Nineteen-year-old Sasha Avonna Bell, a Flint mother who was one of the first to sue over the water crisis, was found shot to death inside a townhouse earlier this week. The body of a second woman, Sacorya Reed, was also found in the home. NY Daily News reports that an infant was found uninjured, but it’s not clear if that was Bell’s son. He was taken into custody by child protective services. Flint police say they have a person in custody in connection to the slayings. No charges have yet been filed, nor has the motive been revealed.
Bell’s lawsuit, on behalf of the thousands of children who have been poisoned by the water, alleges that her 16-month-old son suffers from lead poisoning because of “corporate and government misconduct.”
“She just wanted what was best for her son,” her New York-based lawyer, Corey M. Stern, told the Daily News on Friday following her tragic death. “She loved her son.”
Stern said that Bell’s lawsuit will go on, despite her death. “It’s really her son’s case,” he told the News.
— The Root (@TheRoot) April 22, 2016
“Sasha was a lovely young woman who cared deeply for her family, and especially for her young child,” said her attorney. “Her tragic and senseless death has created a void in the lives of so many people that loved her. Hopefully, her child will be lifted up by the love and support from everyone who cared deeply for Sasha.”
A GoFundMe page has been set up to raise money for funeral costs.
Bell’s case was one of 64 lawsuits filed on behalf of 144 children by Stern’s firm, New York-based Levy Konigsberg, and Flint-based Robinson Carter & Crawford. The lawsuit named “six companies and three individual government, or former government, employees who played significant roles in the alleged misconduct that lead to the contamination of the water,” which inevitably caused the water crisis. Bell’s case inspired others to file suits. Stern is representing approximately 1,000 Flint children, each with a unique case, and will not be handled as a class action suit.
“There’s not a lot of foot traffic, the restaurants are empty,” Stern said of the city. “It’s a community that’s suffered from some serious trauma. I’ve met thousands of people in three months going back and forth, and they are resilient. Communities get torn apart or come together, and I think they have come together.”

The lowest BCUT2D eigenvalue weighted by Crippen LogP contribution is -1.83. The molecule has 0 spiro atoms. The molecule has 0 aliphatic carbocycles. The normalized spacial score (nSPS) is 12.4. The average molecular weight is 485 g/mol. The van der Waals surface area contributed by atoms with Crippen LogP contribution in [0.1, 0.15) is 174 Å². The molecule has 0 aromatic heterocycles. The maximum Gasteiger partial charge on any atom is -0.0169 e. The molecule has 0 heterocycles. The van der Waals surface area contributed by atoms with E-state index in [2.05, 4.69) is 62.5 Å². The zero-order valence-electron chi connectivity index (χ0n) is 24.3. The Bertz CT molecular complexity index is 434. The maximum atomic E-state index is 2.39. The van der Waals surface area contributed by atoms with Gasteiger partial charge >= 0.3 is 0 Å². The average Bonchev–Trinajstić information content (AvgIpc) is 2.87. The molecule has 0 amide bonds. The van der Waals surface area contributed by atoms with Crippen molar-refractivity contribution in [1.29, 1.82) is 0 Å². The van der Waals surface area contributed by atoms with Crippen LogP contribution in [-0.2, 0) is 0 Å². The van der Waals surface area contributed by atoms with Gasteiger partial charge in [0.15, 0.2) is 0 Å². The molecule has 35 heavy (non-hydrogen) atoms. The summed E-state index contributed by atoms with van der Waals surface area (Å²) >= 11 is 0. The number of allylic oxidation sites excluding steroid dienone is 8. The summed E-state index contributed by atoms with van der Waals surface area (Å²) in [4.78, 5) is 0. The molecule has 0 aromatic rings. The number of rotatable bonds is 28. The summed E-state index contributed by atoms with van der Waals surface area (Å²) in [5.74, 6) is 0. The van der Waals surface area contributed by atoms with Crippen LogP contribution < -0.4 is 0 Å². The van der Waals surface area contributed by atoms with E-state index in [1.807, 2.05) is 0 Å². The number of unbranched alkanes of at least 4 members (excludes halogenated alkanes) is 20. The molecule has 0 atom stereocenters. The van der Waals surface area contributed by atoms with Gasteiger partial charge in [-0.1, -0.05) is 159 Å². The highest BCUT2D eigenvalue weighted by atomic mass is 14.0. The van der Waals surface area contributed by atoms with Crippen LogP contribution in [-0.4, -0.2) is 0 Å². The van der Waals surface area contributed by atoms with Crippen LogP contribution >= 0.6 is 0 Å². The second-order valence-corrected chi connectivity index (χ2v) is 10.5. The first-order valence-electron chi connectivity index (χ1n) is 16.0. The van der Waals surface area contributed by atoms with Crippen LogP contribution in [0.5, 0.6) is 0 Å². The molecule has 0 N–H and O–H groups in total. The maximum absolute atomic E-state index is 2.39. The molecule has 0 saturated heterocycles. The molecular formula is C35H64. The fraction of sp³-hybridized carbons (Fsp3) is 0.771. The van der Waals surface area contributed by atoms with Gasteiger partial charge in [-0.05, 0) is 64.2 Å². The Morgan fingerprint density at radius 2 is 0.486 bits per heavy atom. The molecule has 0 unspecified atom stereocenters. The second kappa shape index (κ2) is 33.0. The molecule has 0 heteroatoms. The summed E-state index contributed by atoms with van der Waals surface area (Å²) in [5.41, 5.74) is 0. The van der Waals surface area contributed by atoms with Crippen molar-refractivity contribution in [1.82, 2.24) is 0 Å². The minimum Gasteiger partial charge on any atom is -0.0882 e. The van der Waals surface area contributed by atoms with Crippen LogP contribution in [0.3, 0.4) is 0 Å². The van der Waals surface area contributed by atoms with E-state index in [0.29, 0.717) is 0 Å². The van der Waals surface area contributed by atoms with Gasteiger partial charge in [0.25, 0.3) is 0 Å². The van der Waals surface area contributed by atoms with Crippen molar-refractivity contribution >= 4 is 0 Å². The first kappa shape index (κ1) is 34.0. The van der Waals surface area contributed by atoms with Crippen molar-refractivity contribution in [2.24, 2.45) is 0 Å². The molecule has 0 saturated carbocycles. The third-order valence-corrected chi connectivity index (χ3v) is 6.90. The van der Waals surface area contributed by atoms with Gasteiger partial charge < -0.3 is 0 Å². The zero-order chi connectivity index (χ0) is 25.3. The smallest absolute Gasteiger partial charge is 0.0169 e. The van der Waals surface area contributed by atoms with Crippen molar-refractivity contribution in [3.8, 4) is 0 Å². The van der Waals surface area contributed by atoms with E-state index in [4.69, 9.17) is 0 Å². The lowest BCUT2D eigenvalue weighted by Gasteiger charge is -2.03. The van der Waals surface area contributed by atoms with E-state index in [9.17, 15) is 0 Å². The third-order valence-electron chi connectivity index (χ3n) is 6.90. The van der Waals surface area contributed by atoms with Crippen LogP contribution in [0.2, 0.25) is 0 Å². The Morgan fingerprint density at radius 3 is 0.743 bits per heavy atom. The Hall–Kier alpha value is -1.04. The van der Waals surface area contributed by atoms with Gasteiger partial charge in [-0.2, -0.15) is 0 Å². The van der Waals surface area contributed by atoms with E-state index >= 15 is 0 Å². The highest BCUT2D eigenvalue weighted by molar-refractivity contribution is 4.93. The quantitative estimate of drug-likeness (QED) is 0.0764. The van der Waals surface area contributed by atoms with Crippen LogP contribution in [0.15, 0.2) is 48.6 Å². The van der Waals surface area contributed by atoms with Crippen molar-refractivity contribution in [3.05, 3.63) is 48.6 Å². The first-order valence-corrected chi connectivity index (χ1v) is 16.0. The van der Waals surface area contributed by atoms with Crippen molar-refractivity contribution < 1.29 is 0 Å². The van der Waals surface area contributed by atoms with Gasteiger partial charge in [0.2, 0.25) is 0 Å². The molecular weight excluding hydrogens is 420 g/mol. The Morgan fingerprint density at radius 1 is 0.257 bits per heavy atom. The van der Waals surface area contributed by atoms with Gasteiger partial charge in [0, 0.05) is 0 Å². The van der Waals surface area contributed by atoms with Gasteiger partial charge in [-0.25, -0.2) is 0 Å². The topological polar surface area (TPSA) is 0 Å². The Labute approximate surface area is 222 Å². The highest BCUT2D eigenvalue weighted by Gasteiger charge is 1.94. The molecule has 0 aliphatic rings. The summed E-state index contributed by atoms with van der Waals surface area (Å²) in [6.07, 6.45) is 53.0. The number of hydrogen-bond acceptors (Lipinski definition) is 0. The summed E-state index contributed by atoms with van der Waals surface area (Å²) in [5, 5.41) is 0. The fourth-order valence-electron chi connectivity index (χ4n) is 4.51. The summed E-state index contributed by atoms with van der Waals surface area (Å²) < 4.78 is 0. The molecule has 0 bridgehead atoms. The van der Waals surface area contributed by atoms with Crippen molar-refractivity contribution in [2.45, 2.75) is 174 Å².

WATCH RELATED VIDEO ABOVE: Five facts about the Flint Water Crisis.
On Wednesday of this week, three Michigan officials were charged in connection with the Flint water crisis, charges that stem from the lead contamination “which occurred after the city tapped the corrosive Flint River as a drinking supply and failed to properly treat the water.” The criminal charges come just a day after a federal judge threw out a $150 million class-action lawsuit over the contaminated water.
Two officials from the Michigan Department of Environmental Quality (MDEQ) and one individual from the Flint water treatment plant have been suspended without pay, following the charges against them, Gov. Rick Snyder confirmed, via the Detroit Free Press.
Detroit Free Press reporter Elisha Anderson tweeted that, “MDEQ district engineer Michael Prysby was hit with six charges, including misconduct in office, tampering with evidence, conspiracy to tamper with evidence, and engaging in treatment violations.”
Flint water crisis is now a criminal case: 3 charged with misconduct, evidence-tampering and other offenses. https://t.co/5cZ6OAnjkZ
— The Associated Press (@AP) April 21, 2016
The flint water crisis continues to draw the attention of many prominent people, including President Obama. Many actors, musicians, and athletes have also made sizable donations of either money or clean water to the relief effort, per Newsweek. Most recently, rappers Common and Malik Yusef released the “Trouble in the Water” music video, which sheds light on the water crisis not only in Flint, but around the world.
[Image via AP Photo]